As ACCA launches a major new initiative that looks at the future of the accountancy profession, what do those at the cutting edge believe are the key issues?
This article was first published in the June 2016 international edition of Accounting and Business magazine.
ACCA’s report, Professional accountants – the future, is the culmination of a two-year initiative to understand the key drivers of change that are shaping the finance function and to identify the qualities required by the practitioners of the future. We spoke to senior finance professionals to find out what they think are the crucial factors to consider.
‘For accountants to be relevant and to add value, they have to respond to change. The main areas accountants will need to respond to in order to evolve as a profession are probably fourfold.
‘One is globalisation, which is proceeding apace. It’s an integrated economy nowadays: the language of business has to be global, the practice of business is global, and even national economic policies don’t take place in isolation any more. The contagion of crises can spread rapidly. Business has to be able to rely on the work of accountants around the world, so the global profession has to grow and maintain a very high quality.
‘The second area is technology, which has transformed the profession, and that will only continue. The third area is sheer complexity. The world is just becoming more complex, and accountants have to respond to that. And finally, integrity. For accountants to add value, they have to be trusted. That means stepping up and realising that we have a social obligation beyond just corporate responsibility.
‘Accountants have to become very influential. When they speak, people need to listen. When they warn, people need to take it seriously. When they assert that the financial decisions being made are based on solid evidence, that should give the numbers real credibility.’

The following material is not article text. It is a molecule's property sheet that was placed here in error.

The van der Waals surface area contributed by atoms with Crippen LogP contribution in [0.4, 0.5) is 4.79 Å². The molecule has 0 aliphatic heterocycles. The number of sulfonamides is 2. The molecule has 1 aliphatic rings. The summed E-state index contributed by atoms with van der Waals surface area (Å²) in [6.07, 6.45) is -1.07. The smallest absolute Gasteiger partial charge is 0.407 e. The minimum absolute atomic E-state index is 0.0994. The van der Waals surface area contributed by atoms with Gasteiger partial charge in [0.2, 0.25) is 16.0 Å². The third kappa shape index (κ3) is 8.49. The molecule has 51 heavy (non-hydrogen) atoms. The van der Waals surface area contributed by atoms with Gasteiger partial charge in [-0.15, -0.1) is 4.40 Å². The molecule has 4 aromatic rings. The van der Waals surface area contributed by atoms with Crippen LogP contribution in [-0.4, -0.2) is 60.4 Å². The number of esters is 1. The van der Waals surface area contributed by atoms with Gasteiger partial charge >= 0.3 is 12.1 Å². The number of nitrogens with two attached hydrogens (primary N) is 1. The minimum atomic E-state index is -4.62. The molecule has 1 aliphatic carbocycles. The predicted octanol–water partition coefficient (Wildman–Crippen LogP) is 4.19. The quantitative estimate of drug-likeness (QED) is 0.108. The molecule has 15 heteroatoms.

CEO, International Federation of Accountants
Pamela Monroe Ellis FCCA
‘As professional accountants, how do we speak out against corruption without threatening our own security? It’s a huge challenge for us going forward. We can codify best practices in terms of ethics and integrity, but at a personal level, how do we address these issues, which we encounter on a daily basis? As the fiduciary agents in government and the private sector, we are at the forefront of this challenge.
‘Since Enron and WorldCom, the accounting profession has changed tremendously. We have become so dynamic and diverse. We respond on a daily basis to change because we are integrated in business and society; we influence society in all our actions. We have to be mindful of what is happening around us and respond appropriately, and we have to realise that we are viewed as bastions of integrity and that the general public relies on us for our honesty. The future of the profession depends on us standing up, understanding expectations and responding appropriately.’
Auditor general of Jamaica
‘In our research into the future of the profession we discovered a brave new world of more regulation, greater globalisation, ever increasing risk and massive technological advancement.
‘On top of technical excellence, finance professionals now require creativity, emotional intelligence and the vision to lead. These interpersonal strengths are the means by which professional accountants are able to extract the maximum value from their technical knowledge, skills and abilities.’
Chief executive, ACCA
Barry Cooper FCCA
‘You’ll always need good accountants. And as companies increase their international operations, there are two types of skill that accountants need: one is technical skill to understand things like transfer pricing, hedging and managing cashflows. Secondly, while accountants act as smart business people, they need also to be aware of the impact their organisations have. As companies globalise, more accountants have to get involved with broader issues – for example, ethical issues about how you treat labour in other countries and tax avoidance. These are big issues on the global scene.’
Former ACCA president and associate dean, industry engagement and partnerships, Deakin Business School, Australia
'We all stand or fall by our reputation, so we all have a responsibility to each other to maintain high ethical standards'